Resolving Conflict in Relationships
This post was a submission by Joseph Rowe - Couples Counselor and Licensed Mental Health Counselor. See below for information on how to get scheduled with him for couples or individual work.
Conflict is an unavoidable part of relationships and if handled incorrectly, it can lead to tension, resentment, and even the dissolving of a relationship. Part of my work as a couple’s counselor is helping couples learn conflict resolution skills and how to put them into practice in their relationships. Here are some of the tips I regularly teach my clients:
Take some space – Taking space from conflict can seem counter-intuitive to resolving whatever the conflict is about. However, the point in briefly walking away from a conflict is to reduce the physiological arousal that happens during most conflicts. Things such as increased heart rate, flushing of the skin, and muscle tension are physical effects of engaging in conflict. Taking space can benefit a conflict by allowing both parties to cool down physically, and as a result, mentally and emotionally, allowing for a discussion when both parties are in a more calm and level-headed state. This can involve taking a short break or even setting a time with your partner to talk about the issue at a future time. The important point is that the discussion is not being avoided, but some time is being taken to address it in a calm and collected manner.
Physiological self-soothing – Research from the Gottman Institute shows that a frequent experience of physiological hyperarousal (fight-or-flight) leads to an expectation of negative experiences in future conflicts. Research has shown that taking even 15 to 20 minutes to focus on grounding, meditation, or deep breathing can reduce couples’ heart rates and physical signs of stress when returning to the previous discussion. Practicing other activities, such as a deep breathing exercise, focusing on another task, or thinking of a peaceful place have been shown to reduce stress. Finding something that relaxes or calms you after an intense experience of emotion can allow you to return to the discussion in a much calmer and relaxed state.
Being aware of nonverbal communication – a large part of our communication is nonverbal, and research has shown that up to 70% of the messages we send come from this nonverbal communication. Things such as posture, tone of voice, body language, and eye contact convey messages during our conversations that we might not be aware of. Even how close we stand to someone can influence how a conversation goes. It is important to work on self-awareness when communicating with others, including behaviors which might be perceived as aggressive or demeaning to others. Considering the type of environment that makes you and your partner comfortable during conflict and working on ways to create this environment can lead to much better outcomes during disagreements..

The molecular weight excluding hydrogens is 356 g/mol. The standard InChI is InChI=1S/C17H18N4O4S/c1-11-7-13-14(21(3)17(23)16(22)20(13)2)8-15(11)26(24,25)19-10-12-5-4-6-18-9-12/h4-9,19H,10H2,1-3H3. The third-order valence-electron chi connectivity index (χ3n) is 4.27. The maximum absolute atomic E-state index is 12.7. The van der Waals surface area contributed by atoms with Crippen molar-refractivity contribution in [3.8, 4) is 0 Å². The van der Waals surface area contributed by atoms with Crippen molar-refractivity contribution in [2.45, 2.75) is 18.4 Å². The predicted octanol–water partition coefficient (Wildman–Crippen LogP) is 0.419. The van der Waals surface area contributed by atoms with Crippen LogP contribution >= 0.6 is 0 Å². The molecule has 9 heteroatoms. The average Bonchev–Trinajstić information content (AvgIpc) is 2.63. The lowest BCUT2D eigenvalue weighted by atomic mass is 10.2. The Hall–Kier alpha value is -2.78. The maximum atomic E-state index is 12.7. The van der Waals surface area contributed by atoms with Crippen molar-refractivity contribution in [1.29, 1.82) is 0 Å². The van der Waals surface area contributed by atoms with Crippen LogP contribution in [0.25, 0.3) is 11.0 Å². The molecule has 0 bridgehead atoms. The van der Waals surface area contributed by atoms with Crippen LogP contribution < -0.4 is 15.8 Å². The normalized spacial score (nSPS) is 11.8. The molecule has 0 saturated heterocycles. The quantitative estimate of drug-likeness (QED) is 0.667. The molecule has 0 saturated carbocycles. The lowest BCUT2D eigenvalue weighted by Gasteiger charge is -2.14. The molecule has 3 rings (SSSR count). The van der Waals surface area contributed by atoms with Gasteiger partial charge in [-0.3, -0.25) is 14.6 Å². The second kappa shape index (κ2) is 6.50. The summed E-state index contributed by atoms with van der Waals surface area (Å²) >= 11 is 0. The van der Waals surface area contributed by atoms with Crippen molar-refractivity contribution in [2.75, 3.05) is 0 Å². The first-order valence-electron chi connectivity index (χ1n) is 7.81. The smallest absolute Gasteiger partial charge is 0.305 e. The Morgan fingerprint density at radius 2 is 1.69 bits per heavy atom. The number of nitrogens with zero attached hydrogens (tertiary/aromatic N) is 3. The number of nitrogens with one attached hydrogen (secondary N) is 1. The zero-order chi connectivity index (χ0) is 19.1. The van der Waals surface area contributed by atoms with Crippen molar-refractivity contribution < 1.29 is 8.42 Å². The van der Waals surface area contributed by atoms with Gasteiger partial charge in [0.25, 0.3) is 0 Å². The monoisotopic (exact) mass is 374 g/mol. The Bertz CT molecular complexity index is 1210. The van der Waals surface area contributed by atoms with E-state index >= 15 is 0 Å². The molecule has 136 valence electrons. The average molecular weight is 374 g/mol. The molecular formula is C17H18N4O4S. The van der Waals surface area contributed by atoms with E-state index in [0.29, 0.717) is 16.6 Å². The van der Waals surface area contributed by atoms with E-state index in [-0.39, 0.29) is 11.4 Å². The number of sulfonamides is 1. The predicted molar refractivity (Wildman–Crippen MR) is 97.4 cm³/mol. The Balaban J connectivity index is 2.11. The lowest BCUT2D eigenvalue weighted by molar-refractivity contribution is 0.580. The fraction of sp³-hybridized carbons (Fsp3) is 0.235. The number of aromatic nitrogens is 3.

Practicing empathy towards the other person – One of the hardest parts about resolving conflict is considering the other person’s perspective on the situation. I like to reframe the idea of a conflict to a situation where two people have different ideas that they both feel are right. In this sense, understanding your partner’s argument can help to reduce stigma and judgment towards them as well as not making it a competition about who “wins” and who “loses.” Active listening is a great tool that can be used to hear and understand what your partner is attempting to communicate. Results from a 2019 study shows that empathy is associated with more favorable attitudes and higher readiness for reconciliation across a range of intergroup settings, which applies to conflict in interpersonal relationships.
Conflict is never fun to deal with but navigating conflict is an essential component to developing healthy and open interpersonal relationships. Following these steps can help you to navigate conflict with your partner and create an environment in which both people feel heard and understood. Differences are bound to come up in relationships and with tools for navigating conflict, they can be handled in productive ways that eventually strengthen connection and bonds with others.
Joseph Rowe is a Couples Therapist and Licensed Mental Health Counselor in the State of Florida. He has been a Therapist for over 6 years and has experience in working with anxiety, depression, relationship issues, PTSD, and self-esteem. Joseph offers virtual sessions and in-person sessions at our office in the Carrollwood area of Tampa. To schedule an appointment to work with Joseph for individual or couples work, you can click here to schedule online, email him at firstname.lastname@example.org, or call 813-515-9602.